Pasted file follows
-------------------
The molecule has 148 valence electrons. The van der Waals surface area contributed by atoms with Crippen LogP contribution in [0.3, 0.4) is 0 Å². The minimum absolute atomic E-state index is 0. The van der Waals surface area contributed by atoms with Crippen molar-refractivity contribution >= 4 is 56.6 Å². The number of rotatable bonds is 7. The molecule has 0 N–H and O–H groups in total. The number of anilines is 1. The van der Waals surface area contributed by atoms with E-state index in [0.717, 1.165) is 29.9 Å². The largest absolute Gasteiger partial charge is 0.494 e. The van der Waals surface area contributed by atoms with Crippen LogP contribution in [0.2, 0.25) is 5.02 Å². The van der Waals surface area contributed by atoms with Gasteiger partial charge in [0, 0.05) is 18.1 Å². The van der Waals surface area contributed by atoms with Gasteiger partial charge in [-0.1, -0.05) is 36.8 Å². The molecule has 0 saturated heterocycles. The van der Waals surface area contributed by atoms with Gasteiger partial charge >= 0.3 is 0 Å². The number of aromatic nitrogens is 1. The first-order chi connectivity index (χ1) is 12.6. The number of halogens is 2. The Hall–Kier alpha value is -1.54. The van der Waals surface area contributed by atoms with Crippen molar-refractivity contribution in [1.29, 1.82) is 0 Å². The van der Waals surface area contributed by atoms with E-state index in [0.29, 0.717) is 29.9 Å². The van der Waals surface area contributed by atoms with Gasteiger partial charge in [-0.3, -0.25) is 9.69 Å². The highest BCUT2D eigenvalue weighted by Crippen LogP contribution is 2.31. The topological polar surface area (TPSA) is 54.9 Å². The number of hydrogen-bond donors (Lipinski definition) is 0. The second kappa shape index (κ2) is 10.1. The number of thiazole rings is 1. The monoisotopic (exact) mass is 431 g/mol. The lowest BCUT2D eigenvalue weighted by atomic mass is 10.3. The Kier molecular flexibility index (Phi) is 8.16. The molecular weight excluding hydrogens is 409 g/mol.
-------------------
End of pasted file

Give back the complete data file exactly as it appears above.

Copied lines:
The molecule has 148 valence electrons. The van der Waals surface area contributed by atoms with Crippen LogP contribution in [0.3, 0.4) is 0 Å². The minimum absolute atomic E-state index is 0. The van der Waals surface area contributed by atoms with Crippen molar-refractivity contribution >= 4 is 56.6 Å². The number of rotatable bonds is 7. The molecule has 0 N–H and O–H groups in total. The number of anilines is 1. The van der Waals surface area contributed by atoms with E-state index in [0.717, 1.165) is 29.9 Å². The largest absolute Gasteiger partial charge is 0.494 e. The van der Waals surface area contributed by atoms with Crippen LogP contribution in [0.2, 0.25) is 5.02 Å². The van der Waals surface area contributed by atoms with Gasteiger partial charge in [0, 0.05) is 18.1 Å². The van der Waals surface area contributed by atoms with Gasteiger partial charge in [-0.1, -0.05) is 36.8 Å². The molecule has 0 saturated heterocycles. The van der Waals surface area contributed by atoms with Gasteiger partial charge >= 0.3 is 0 Å². The number of aromatic nitrogens is 1. The first-order chi connectivity index (χ1) is 12.6. The number of halogens is 2. The Hall–Kier alpha value is -1.54. The van der Waals surface area contributed by atoms with Crippen molar-refractivity contribution in [1.29, 1.82) is 0 Å². The van der Waals surface area contributed by atoms with E-state index in [0.29, 0.717) is 29.9 Å². The van der Waals surface area contributed by atoms with Gasteiger partial charge in [-0.3, -0.25) is 9.69 Å². The highest BCUT2D eigenvalue weighted by Crippen LogP contribution is 2.31. The topological polar surface area (TPSA) is 54.9 Å². The number of hydrogen-bond donors (Lipinski definition) is 0. The second kappa shape index (κ2) is 10.1. The number of thiazole rings is 1. The monoisotopic (exact) mass is 431 g/mol. The lowest BCUT2D eigenvalue weighted by atomic mass is 10.3. The Kier molecular flexibility index (Phi) is 8.16. The molecular weight excluding hydrogens is 409 g/mol.